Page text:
The Monopolization of Monopoly
Ruth Hoskins

by Burton H. Wolfe
©1976 The San Francisco Bay Guardian

Understand that for the last 40 years Parker Brothers has been generating worldwide publicity about Darrow's inventing Monopoly and selling the patent to Parker, and this story has been disseminated by scores of magazines and newspapers, including some of the most widely read and respected in America. And then there's that plaque in Atlantic City.

So, let's once and for all get in some of the names of the people really and truly responsible for Monopoly.

In 1929 Ruth Hoskins began playing Monopoly in Indianapolis with her brother James and his friend Robert Frost "Pete" Daggett Jr., who was a friend of Dan Layman. In October of that year Ruth Hoskins began teaching at the Friends School in Atlantic City, where she taught Monopoly to other teachers, students, and Quaker acquaintances. Layman's manufactured game, Finance, was not yet on the market and it did not become widely available on the East Coast until Parker Brothers bought and revised it to make it a different game years later. So, the Friends made their own Monopoly boards and thrashed out rules changes in arguments lasting until past midnight.

"We then introduced it to others," Ruth Hoskins testified in her pretrial deposition. "To the Harveys [Cyril and his wife Dorothy], who introduced it to the Raifords [Eugene and his wife Ruth, Jesse and his wife Dorothea] ... Everybody made their own [board] ... We asked everybody we knew that could to come play it, because it was such fun."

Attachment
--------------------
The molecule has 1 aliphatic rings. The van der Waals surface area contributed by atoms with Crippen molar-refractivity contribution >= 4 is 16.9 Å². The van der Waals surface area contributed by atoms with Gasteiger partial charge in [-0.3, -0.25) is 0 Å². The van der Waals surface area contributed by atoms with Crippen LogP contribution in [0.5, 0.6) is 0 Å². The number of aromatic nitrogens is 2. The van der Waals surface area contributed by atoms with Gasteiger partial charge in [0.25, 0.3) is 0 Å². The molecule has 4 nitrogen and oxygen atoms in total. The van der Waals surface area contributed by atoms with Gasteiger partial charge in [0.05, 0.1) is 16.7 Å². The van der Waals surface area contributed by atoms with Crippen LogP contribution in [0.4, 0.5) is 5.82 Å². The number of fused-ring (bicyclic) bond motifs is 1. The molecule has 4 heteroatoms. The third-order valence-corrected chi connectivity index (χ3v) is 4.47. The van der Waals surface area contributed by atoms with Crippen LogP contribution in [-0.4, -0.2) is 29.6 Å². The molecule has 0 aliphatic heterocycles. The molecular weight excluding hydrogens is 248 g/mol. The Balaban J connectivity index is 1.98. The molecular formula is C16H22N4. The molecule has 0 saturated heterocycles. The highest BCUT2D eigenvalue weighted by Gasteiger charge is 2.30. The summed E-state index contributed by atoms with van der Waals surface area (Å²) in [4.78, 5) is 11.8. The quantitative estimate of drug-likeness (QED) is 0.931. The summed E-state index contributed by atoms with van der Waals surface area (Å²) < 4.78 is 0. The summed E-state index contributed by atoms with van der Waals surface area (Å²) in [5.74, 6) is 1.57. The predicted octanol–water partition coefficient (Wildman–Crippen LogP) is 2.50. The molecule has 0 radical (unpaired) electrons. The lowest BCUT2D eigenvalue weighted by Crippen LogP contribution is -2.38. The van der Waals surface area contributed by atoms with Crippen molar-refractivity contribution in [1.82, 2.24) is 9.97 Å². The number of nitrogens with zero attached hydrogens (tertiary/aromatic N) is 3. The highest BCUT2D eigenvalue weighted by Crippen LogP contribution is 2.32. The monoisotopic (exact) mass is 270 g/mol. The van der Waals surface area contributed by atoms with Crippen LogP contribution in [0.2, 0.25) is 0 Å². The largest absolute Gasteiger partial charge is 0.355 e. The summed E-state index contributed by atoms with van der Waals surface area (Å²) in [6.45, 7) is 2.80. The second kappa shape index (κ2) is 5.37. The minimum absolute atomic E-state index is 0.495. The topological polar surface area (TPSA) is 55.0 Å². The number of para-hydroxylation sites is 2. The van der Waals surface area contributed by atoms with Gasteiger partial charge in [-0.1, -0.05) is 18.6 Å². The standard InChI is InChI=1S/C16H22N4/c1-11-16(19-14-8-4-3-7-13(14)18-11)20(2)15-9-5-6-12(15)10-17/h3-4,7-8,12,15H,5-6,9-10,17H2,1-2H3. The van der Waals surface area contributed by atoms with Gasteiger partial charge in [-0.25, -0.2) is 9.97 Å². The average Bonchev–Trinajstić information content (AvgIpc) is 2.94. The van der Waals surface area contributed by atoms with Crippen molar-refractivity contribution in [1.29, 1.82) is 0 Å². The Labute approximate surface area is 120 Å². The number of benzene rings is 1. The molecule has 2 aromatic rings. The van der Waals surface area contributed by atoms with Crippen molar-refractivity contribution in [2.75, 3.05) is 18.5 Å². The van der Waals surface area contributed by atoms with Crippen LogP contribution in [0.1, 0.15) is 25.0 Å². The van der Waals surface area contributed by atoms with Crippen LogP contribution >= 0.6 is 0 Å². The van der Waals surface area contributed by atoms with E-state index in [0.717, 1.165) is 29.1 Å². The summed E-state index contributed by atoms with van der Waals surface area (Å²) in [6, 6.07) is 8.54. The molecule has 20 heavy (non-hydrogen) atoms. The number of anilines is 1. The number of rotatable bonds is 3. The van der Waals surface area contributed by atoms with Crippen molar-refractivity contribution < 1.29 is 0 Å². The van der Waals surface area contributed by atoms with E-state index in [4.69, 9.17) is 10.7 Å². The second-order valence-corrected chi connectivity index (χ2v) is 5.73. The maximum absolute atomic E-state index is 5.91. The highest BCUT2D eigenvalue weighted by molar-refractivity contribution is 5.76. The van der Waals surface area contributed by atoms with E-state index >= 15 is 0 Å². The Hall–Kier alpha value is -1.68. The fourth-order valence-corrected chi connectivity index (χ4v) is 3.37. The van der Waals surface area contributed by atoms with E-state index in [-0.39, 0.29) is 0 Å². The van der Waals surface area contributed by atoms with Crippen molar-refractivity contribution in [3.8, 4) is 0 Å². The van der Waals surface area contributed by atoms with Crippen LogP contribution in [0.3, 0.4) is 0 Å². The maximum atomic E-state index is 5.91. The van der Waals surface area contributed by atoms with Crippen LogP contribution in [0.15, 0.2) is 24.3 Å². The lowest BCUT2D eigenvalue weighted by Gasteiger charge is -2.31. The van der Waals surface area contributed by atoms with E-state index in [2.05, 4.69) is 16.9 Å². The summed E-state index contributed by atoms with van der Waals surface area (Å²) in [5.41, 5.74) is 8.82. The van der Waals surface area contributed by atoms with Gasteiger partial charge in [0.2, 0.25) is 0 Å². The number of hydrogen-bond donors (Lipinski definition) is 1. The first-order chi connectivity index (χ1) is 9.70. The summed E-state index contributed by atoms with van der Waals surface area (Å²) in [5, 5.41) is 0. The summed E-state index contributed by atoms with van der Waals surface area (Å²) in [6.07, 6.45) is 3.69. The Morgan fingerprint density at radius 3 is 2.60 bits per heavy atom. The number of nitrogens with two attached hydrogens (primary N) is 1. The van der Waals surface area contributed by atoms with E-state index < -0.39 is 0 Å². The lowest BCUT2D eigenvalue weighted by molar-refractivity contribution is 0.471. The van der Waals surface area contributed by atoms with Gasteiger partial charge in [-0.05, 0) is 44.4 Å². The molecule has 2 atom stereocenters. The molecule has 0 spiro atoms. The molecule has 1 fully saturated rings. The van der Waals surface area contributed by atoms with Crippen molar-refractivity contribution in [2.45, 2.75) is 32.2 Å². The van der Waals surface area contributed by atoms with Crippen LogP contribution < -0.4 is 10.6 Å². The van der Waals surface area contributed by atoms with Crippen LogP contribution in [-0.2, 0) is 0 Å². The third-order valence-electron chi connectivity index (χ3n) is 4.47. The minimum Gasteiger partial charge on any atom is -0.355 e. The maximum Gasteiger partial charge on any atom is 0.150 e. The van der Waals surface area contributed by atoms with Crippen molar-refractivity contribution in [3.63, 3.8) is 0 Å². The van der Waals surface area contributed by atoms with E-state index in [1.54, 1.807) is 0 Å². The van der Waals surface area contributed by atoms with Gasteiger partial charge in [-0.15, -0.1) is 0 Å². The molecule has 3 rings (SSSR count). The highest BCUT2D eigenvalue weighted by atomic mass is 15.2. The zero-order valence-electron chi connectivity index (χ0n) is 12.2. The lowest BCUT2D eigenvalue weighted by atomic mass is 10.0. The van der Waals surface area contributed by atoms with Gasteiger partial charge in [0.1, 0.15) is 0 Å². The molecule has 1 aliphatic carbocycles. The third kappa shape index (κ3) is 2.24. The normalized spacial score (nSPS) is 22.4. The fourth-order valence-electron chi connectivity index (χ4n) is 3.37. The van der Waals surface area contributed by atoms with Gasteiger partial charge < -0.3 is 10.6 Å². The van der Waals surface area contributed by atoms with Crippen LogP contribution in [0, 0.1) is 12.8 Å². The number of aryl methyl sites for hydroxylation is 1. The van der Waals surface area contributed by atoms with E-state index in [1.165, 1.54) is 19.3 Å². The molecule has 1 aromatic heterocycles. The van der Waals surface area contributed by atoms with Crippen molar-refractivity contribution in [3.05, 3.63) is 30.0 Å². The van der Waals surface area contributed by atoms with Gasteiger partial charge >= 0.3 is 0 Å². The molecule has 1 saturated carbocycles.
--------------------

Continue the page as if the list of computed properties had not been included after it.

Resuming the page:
Since Hoskins' entire circle of friends consisted mainly of scrupulously moral Quakers, whenever the subject of commercializing the game arose, it was rejected.

"We weren't business people," Hoskins explained. "We were school teachers. It was a good game the way it was."

Since the game was being played in Atlantic City, it no longer made any sense to have properties named after places in Indianapolis or parts of Pennsylvania.

The discussion came up that the names were for the most part unknown to us ... Why not use Atlantic City names? ... We named them out in honor of people who belonged to our group. For instance, well, Boardwalk was first. Everybody knows that, Boardwalk. But the Joneses were living on Park Place and the Claridge was being built across the street and the Marlborough Blenheim was right there. That was obviously a very expensive part of the town and one that we wanted to honor.

"We were living on Pennsylvania Avenue ... The Copes lived on Virginia Avenue at the Morton Hotel ... So it developed gradually.

"... I know that there were the utilities and I know that the four railroads were there ... We had 'Free Parking' and we had 'Go to Jail' and we had tickets to get out of jail and you got $200 as you passed 'Go'."

[Ralph Anspach's lawyers are taking witnesses such as Ruth Hoskins through tremendous detail in this history because Parker Brothers' last defense is that Charles Darrow put the Atlantic City streets on the board and therefore his game is different from other versions of Monopoly. Darrow's widow has repeated that statement under oath and newspapers and magazines from coast to coast, along with Maxine Brady in her definitive Monopoly Book, have also repeated it.)

Hoskins also suggested Connecticut, Vermont and Oriental Avenues. "All these I made up and then we discussed it with the group."

Other members of the group added New York Ave., Community Chest and Marven Gardens "because although it wasn't a street, there was somebody living there".